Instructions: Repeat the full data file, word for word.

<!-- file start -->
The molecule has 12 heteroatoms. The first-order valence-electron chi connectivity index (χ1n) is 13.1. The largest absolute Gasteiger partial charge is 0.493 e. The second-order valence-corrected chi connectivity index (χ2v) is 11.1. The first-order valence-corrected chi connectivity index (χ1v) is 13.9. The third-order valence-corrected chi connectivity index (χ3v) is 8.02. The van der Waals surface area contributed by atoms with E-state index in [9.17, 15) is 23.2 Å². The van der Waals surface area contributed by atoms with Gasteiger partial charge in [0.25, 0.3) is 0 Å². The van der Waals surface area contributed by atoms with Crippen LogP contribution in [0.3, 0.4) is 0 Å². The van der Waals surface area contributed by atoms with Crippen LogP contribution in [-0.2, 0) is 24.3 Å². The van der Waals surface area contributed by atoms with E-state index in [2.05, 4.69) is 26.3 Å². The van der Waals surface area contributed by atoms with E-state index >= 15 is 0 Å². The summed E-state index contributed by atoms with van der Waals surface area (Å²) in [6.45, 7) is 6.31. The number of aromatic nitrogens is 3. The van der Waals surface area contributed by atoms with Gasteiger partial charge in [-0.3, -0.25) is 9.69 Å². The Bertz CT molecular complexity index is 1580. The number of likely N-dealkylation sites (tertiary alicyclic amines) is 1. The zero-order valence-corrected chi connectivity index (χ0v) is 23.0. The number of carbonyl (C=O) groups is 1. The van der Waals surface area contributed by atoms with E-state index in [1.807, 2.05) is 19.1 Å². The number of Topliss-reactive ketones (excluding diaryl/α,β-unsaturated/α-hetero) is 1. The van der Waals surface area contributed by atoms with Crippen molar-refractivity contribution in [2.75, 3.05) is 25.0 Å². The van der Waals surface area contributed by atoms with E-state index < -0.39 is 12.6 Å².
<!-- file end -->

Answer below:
The molecule has 12 heteroatoms. The first-order valence-electron chi connectivity index (χ1n) is 13.1. The largest absolute Gasteiger partial charge is 0.493 e. The second-order valence-corrected chi connectivity index (χ2v) is 11.1. The first-order valence-corrected chi connectivity index (χ1v) is 13.9. The third-order valence-corrected chi connectivity index (χ3v) is 8.02. The van der Waals surface area contributed by atoms with E-state index in [9.17, 15) is 23.2 Å². The van der Waals surface area contributed by atoms with Gasteiger partial charge in [0.25, 0.3) is 0 Å². The van der Waals surface area contributed by atoms with Crippen LogP contribution in [0.3, 0.4) is 0 Å². The van der Waals surface area contributed by atoms with Crippen LogP contribution in [-0.2, 0) is 24.3 Å². The van der Waals surface area contributed by atoms with E-state index in [2.05, 4.69) is 26.3 Å². The van der Waals surface area contributed by atoms with E-state index >= 15 is 0 Å². The summed E-state index contributed by atoms with van der Waals surface area (Å²) in [6.45, 7) is 6.31. The number of aromatic nitrogens is 3. The van der Waals surface area contributed by atoms with Gasteiger partial charge in [-0.3, -0.25) is 9.69 Å². The Bertz CT molecular complexity index is 1580. The number of likely N-dealkylation sites (tertiary alicyclic amines) is 1. The zero-order valence-corrected chi connectivity index (χ0v) is 23.0. The number of carbonyl (C=O) groups is 1. The van der Waals surface area contributed by atoms with E-state index in [1.807, 2.05) is 19.1 Å². The number of Topliss-reactive ketones (excluding diaryl/α,β-unsaturated/α-hetero) is 1. The van der Waals surface area contributed by atoms with Crippen molar-refractivity contribution in [2.75, 3.05) is 25.0 Å². The van der Waals surface area contributed by atoms with E-state index < -0.39 is 12.6 Å².